As a neurologist subspecializing in epilepsy at a respected academic institution, I (DH) assumed that I knew everything I needed to know about epilepsy and patients with epilepsy. I was wrong.
In September of 1994, John Lester, my colleague in the Department of Neurology at Massachusetts General Hospital, showed me an online bulletin board for neurology patients that he had created . In reading through the online messages, I observed hundreds of patients with neurological diseases sharing their experiences and discussing their problems with one another.
I knew that many patients with chronic diseases had been making use of online medical information . Nonetheless, I was shocked, fascinated, and more than a bit confused by what I saw. I’d been trained in the old medical school style: my instructors had insisted that patients could not be trusted to understand or manage complex medical matters. Thinking back through my years of training and practice, I realized that there had always been an unspoken prohibition against groups of patients getting together. I had the uncomfortable sense that by promoting interactions between patients and de-emphasizing the central role of the physician, I might be violating some deep taboo.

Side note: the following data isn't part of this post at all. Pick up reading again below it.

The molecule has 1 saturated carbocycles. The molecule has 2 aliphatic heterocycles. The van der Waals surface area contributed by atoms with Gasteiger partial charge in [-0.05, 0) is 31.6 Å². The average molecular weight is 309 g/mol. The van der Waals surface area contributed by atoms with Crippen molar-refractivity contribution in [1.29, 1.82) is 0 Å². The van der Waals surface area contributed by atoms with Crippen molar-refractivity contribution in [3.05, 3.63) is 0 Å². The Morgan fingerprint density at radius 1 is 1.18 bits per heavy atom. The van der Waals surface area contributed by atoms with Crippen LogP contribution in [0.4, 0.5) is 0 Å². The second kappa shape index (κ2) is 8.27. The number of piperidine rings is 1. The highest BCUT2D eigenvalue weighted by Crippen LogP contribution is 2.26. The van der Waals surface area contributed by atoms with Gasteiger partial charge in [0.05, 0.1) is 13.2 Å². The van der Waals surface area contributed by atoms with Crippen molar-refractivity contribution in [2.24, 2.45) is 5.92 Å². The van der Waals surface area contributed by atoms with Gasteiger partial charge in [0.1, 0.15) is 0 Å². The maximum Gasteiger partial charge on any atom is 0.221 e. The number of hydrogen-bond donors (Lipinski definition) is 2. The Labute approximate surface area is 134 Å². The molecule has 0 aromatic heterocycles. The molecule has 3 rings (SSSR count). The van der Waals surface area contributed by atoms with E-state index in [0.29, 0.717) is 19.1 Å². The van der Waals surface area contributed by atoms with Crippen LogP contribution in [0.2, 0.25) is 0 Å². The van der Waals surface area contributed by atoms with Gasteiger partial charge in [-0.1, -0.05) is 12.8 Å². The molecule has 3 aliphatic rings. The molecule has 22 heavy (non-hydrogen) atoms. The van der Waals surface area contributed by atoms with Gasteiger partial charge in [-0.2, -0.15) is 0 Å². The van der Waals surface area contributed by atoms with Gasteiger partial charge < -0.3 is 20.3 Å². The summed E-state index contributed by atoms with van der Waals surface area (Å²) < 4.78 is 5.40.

Hoch D, Ferguson T. What I've learned from E-patients. PLoS Med. 2005 Aug 9;2(8):e206.